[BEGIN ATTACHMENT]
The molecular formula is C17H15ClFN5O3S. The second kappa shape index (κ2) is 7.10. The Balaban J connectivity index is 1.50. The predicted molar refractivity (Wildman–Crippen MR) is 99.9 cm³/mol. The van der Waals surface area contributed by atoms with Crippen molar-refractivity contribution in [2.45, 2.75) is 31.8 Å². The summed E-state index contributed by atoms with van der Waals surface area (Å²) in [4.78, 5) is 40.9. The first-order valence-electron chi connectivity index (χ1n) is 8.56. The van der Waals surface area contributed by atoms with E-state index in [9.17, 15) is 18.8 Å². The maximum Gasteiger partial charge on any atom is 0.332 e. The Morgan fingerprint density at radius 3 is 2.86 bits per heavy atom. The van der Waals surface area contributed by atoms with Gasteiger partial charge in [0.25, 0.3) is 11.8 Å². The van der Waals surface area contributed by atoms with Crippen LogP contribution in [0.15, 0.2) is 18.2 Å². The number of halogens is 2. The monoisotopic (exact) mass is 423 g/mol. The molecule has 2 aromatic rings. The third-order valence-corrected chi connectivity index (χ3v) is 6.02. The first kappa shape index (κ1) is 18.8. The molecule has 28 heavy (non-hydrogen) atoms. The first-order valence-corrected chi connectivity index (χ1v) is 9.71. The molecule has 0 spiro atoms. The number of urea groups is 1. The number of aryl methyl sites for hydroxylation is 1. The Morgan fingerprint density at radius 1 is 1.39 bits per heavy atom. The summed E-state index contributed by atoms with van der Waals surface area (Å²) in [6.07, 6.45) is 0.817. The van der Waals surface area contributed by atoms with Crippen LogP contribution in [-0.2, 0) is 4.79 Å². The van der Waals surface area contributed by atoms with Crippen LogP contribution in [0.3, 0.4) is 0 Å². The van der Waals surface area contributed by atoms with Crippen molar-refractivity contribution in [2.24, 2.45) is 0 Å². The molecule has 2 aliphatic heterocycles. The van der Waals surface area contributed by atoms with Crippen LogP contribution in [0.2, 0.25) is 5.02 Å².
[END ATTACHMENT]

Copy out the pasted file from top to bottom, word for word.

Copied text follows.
The molecular formula is C17H15ClFN5O3S. The second kappa shape index (κ2) is 7.10. The Balaban J connectivity index is 1.50. The predicted molar refractivity (Wildman–Crippen MR) is 99.9 cm³/mol. The van der Waals surface area contributed by atoms with Crippen molar-refractivity contribution in [2.45, 2.75) is 31.8 Å². The summed E-state index contributed by atoms with van der Waals surface area (Å²) in [4.78, 5) is 40.9. The first-order valence-electron chi connectivity index (χ1n) is 8.56. The van der Waals surface area contributed by atoms with E-state index in [9.17, 15) is 18.8 Å². The maximum Gasteiger partial charge on any atom is 0.332 e. The Morgan fingerprint density at radius 3 is 2.86 bits per heavy atom. The van der Waals surface area contributed by atoms with Gasteiger partial charge in [0.25, 0.3) is 11.8 Å². The van der Waals surface area contributed by atoms with Crippen LogP contribution in [0.15, 0.2) is 18.2 Å². The number of halogens is 2. The monoisotopic (exact) mass is 423 g/mol. The molecule has 2 aromatic rings. The third-order valence-corrected chi connectivity index (χ3v) is 6.02. The first kappa shape index (κ1) is 18.8. The molecule has 28 heavy (non-hydrogen) atoms. The first-order valence-corrected chi connectivity index (χ1v) is 9.71. The molecule has 0 spiro atoms. The number of urea groups is 1. The number of aryl methyl sites for hydroxylation is 1. The Morgan fingerprint density at radius 1 is 1.39 bits per heavy atom. The summed E-state index contributed by atoms with van der Waals surface area (Å²) in [6.07, 6.45) is 0.817. The van der Waals surface area contributed by atoms with Crippen LogP contribution in [-0.2, 0) is 4.79 Å². The van der Waals surface area contributed by atoms with Crippen LogP contribution in [0.3, 0.4) is 0 Å². The van der Waals surface area contributed by atoms with Crippen molar-refractivity contribution in [2.24, 2.45) is 0 Å². The molecule has 2 aliphatic heterocycles. The van der Waals surface area contributed by atoms with Crippen LogP contribution in [0.2, 0.25) is 5.02 Å².